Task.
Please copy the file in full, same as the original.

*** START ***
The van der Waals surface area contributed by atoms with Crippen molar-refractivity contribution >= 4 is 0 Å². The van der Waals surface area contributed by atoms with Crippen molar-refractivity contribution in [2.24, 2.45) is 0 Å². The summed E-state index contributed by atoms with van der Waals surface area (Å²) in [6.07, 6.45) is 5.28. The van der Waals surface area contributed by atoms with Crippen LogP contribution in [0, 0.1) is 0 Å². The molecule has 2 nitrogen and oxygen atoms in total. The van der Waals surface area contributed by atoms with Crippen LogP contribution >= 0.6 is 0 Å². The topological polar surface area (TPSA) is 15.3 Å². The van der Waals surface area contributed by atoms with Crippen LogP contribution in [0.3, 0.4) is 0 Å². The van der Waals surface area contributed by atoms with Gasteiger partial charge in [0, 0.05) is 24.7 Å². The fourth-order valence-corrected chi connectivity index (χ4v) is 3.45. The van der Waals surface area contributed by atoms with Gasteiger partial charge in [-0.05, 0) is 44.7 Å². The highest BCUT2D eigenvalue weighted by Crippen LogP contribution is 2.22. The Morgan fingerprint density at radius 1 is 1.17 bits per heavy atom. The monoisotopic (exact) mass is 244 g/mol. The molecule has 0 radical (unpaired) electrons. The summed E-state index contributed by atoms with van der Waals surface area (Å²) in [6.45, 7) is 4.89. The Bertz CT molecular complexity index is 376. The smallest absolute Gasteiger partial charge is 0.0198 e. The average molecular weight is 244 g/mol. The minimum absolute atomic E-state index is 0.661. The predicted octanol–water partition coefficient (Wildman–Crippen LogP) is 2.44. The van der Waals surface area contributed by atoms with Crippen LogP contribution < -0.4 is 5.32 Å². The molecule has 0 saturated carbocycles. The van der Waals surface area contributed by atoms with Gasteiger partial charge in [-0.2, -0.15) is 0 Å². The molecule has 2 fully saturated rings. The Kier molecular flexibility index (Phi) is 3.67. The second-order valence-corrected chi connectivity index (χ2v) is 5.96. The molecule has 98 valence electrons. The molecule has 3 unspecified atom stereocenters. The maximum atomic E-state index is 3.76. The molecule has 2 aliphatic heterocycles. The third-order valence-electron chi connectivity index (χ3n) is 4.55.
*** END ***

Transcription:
The van der Waals surface area contributed by atoms with Crippen molar-refractivity contribution >= 4 is 0 Å². The van der Waals surface area contributed by atoms with Crippen molar-refractivity contribution in [2.24, 2.45) is 0 Å². The summed E-state index contributed by atoms with van der Waals surface area (Å²) in [6.07, 6.45) is 5.28. The van der Waals surface area contributed by atoms with Crippen LogP contribution in [0, 0.1) is 0 Å². The molecule has 2 nitrogen and oxygen atoms in total. The van der Waals surface area contributed by atoms with Crippen LogP contribution >= 0.6 is 0 Å². The topological polar surface area (TPSA) is 15.3 Å². The van der Waals surface area contributed by atoms with Crippen LogP contribution in [0.3, 0.4) is 0 Å². The van der Waals surface area contributed by atoms with Gasteiger partial charge in [0, 0.05) is 24.7 Å². The fourth-order valence-corrected chi connectivity index (χ4v) is 3.45. The van der Waals surface area contributed by atoms with Gasteiger partial charge in [-0.05, 0) is 44.7 Å². The highest BCUT2D eigenvalue weighted by Crippen LogP contribution is 2.22. The Morgan fingerprint density at radius 1 is 1.17 bits per heavy atom. The monoisotopic (exact) mass is 244 g/mol. The molecule has 0 radical (unpaired) electrons. The summed E-state index contributed by atoms with van der Waals surface area (Å²) in [6.45, 7) is 4.89. The Bertz CT molecular complexity index is 376. The smallest absolute Gasteiger partial charge is 0.0198 e. The average molecular weight is 244 g/mol. The minimum absolute atomic E-state index is 0.661. The predicted octanol–water partition coefficient (Wildman–Crippen LogP) is 2.44. The van der Waals surface area contributed by atoms with Crippen LogP contribution < -0.4 is 5.32 Å². The molecule has 0 saturated carbocycles. The van der Waals surface area contributed by atoms with Gasteiger partial charge in [-0.2, -0.15) is 0 Å². The molecule has 2 fully saturated rings. The Kier molecular flexibility index (Phi) is 3.67. The second-order valence-corrected chi connectivity index (χ2v) is 5.96. The molecule has 98 valence electrons. The molecule has 3 unspecified atom stereocenters. The maximum atomic E-state index is 3.76. The molecule has 2 aliphatic heterocycles. The third-order valence-electron chi connectivity index (χ3n) is 4.55.